Tuesday, January 8


Some students in Michigan compare it to a spaceship. And that's appropriate, because the spirit soars for visitors to the Eli and Edythe Broad Art Museum, inside and out. "We are capable" is the instinctual response. The museum is committed to "exploring international contemporary culture and ideas through art."
The museum's home is located suitably on the Michigan State University campus in East Lansing and the architect is Zaha Hadid.  "A Baghdad-born, London-based architect might not be the most obvious candidate for a commission in the heart of Middle America," said Robin Pogrebin for the New York Times when the commission was announced five years ago.

"No name is more celebrated in architecture these days than the London-based Zaha Hadid" wrote Julie V. Iovine for the Wall Street Journal , under a headline "Sculptural Yet Sensible." She adds Hadid's "latest notable effort" is in the Midwest.

Hadid studied mathematics in Lebanon - which undoubtedly enhanced her ability to work and innovate with engineers - and architecture in London before founding her firm Zaha Hadid Architects, going on to become the first woman to win the Pritzker Prize for Architecture.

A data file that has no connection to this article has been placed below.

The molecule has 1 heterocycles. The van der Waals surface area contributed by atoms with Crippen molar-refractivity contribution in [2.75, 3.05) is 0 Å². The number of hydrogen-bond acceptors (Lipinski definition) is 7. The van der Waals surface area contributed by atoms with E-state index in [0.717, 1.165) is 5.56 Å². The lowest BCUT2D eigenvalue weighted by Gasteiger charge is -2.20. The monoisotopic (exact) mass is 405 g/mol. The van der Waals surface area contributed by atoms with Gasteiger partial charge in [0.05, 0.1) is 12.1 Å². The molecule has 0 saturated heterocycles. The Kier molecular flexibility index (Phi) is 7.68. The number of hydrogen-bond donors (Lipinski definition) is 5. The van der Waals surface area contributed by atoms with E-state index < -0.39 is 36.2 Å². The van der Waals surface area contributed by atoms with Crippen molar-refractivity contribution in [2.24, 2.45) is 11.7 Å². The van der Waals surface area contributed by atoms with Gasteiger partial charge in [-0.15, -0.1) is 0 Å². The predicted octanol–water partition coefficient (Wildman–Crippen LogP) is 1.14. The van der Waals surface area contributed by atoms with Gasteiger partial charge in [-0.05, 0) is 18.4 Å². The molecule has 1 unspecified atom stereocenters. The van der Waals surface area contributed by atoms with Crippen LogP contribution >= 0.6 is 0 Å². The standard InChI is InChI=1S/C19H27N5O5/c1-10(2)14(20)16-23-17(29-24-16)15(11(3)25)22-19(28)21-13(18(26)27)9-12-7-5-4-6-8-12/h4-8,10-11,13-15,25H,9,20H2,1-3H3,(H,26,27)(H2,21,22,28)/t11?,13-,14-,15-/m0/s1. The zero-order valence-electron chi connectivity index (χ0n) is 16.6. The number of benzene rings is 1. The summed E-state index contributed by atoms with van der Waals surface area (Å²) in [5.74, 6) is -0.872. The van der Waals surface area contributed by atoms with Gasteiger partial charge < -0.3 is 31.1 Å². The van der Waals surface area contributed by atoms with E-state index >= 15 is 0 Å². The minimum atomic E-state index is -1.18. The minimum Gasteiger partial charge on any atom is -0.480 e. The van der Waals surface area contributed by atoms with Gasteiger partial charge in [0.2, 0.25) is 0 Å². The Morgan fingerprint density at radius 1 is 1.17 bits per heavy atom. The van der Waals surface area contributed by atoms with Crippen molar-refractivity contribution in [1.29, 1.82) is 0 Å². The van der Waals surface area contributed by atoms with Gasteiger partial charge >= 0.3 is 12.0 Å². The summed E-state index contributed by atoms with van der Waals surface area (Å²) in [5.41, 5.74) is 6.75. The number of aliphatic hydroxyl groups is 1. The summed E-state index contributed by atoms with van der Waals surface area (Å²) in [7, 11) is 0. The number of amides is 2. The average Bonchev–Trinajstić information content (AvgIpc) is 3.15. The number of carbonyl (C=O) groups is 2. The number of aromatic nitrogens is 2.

Lines soaring upward, connecting like crossroads, are an appropriate design theme for a museum focusing on international contemporary art. The building stands as testament that globalization can enrich as much overwhelm contemporary art and also suggests as argued by Jonathan Harris that "Public museums and galleries around the world are themselves increasingly preoccupied with the size and character of their publics, as art becomes a subsidized vehicle for national government and regional powers' 'cultural policy' directed towards a variety of economic ends including 'regeneration,' 'reconciliation,' and 'social inclusion.'" The comment is in Harris' introduction to Globalization and Contemporary Art.

Photo by D Olsen

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